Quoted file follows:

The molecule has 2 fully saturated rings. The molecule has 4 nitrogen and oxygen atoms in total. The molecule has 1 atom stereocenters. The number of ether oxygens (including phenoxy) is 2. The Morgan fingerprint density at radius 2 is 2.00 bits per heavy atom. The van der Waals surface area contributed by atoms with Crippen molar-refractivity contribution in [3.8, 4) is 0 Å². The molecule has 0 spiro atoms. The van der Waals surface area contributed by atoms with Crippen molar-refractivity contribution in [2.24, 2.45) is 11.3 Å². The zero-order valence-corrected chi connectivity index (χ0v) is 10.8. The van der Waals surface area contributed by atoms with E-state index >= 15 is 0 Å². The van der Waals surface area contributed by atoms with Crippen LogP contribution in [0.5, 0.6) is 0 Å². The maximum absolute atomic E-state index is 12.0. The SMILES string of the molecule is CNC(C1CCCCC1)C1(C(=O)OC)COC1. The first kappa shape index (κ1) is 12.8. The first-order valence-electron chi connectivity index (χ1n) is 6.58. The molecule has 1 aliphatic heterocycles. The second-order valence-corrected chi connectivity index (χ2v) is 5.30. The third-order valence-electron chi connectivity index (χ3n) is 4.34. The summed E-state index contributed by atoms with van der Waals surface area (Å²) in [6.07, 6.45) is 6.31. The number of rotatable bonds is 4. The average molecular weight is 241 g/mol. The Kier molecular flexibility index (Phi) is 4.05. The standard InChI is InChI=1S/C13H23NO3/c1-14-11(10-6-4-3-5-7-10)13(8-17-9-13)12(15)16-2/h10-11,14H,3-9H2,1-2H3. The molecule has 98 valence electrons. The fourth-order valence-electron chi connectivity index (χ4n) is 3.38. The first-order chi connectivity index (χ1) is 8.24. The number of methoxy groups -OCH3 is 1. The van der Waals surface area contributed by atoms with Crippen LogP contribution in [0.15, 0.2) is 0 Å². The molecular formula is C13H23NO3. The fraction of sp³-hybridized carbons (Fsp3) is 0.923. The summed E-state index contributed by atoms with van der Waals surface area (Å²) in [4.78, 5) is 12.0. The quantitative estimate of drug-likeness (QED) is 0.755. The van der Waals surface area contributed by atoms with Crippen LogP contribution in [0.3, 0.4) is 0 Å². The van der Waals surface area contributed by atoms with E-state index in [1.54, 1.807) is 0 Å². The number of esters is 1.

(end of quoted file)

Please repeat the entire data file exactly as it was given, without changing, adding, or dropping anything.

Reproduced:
The molecule has 2 fully saturated rings. The molecule has 4 nitrogen and oxygen atoms in total. The molecule has 1 atom stereocenters. The number of ether oxygens (including phenoxy) is 2. The Morgan fingerprint density at radius 2 is 2.00 bits per heavy atom. The van der Waals surface area contributed by atoms with Crippen molar-refractivity contribution in [3.8, 4) is 0 Å². The molecule has 0 spiro atoms. The van der Waals surface area contributed by atoms with Crippen molar-refractivity contribution in [2.24, 2.45) is 11.3 Å². The zero-order valence-corrected chi connectivity index (χ0v) is 10.8. The van der Waals surface area contributed by atoms with E-state index >= 15 is 0 Å². The van der Waals surface area contributed by atoms with Crippen LogP contribution in [0.5, 0.6) is 0 Å². The maximum absolute atomic E-state index is 12.0. The SMILES string of the molecule is CNC(C1CCCCC1)C1(C(=O)OC)COC1. The first kappa shape index (κ1) is 12.8. The first-order valence-electron chi connectivity index (χ1n) is 6.58. The molecule has 1 aliphatic heterocycles. The second-order valence-corrected chi connectivity index (χ2v) is 5.30. The third-order valence-electron chi connectivity index (χ3n) is 4.34. The summed E-state index contributed by atoms with van der Waals surface area (Å²) in [6.07, 6.45) is 6.31. The number of rotatable bonds is 4. The average molecular weight is 241 g/mol. The Kier molecular flexibility index (Phi) is 4.05. The standard InChI is InChI=1S/C13H23NO3/c1-14-11(10-6-4-3-5-7-10)13(8-17-9-13)12(15)16-2/h10-11,14H,3-9H2,1-2H3. The molecule has 98 valence electrons. The fourth-order valence-electron chi connectivity index (χ4n) is 3.38. The first-order chi connectivity index (χ1) is 8.24. The number of methoxy groups -OCH3 is 1. The van der Waals surface area contributed by atoms with Crippen LogP contribution in [0.15, 0.2) is 0 Å². The molecular formula is C13H23NO3. The fraction of sp³-hybridized carbons (Fsp3) is 0.923. The summed E-state index contributed by atoms with van der Waals surface area (Å²) in [4.78, 5) is 12.0. The quantitative estimate of drug-likeness (QED) is 0.755. The van der Waals surface area contributed by atoms with Crippen LogP contribution in [0.3, 0.4) is 0 Å². The van der Waals surface area contributed by atoms with E-state index in [1.54, 1.807) is 0 Å². The number of esters is 1.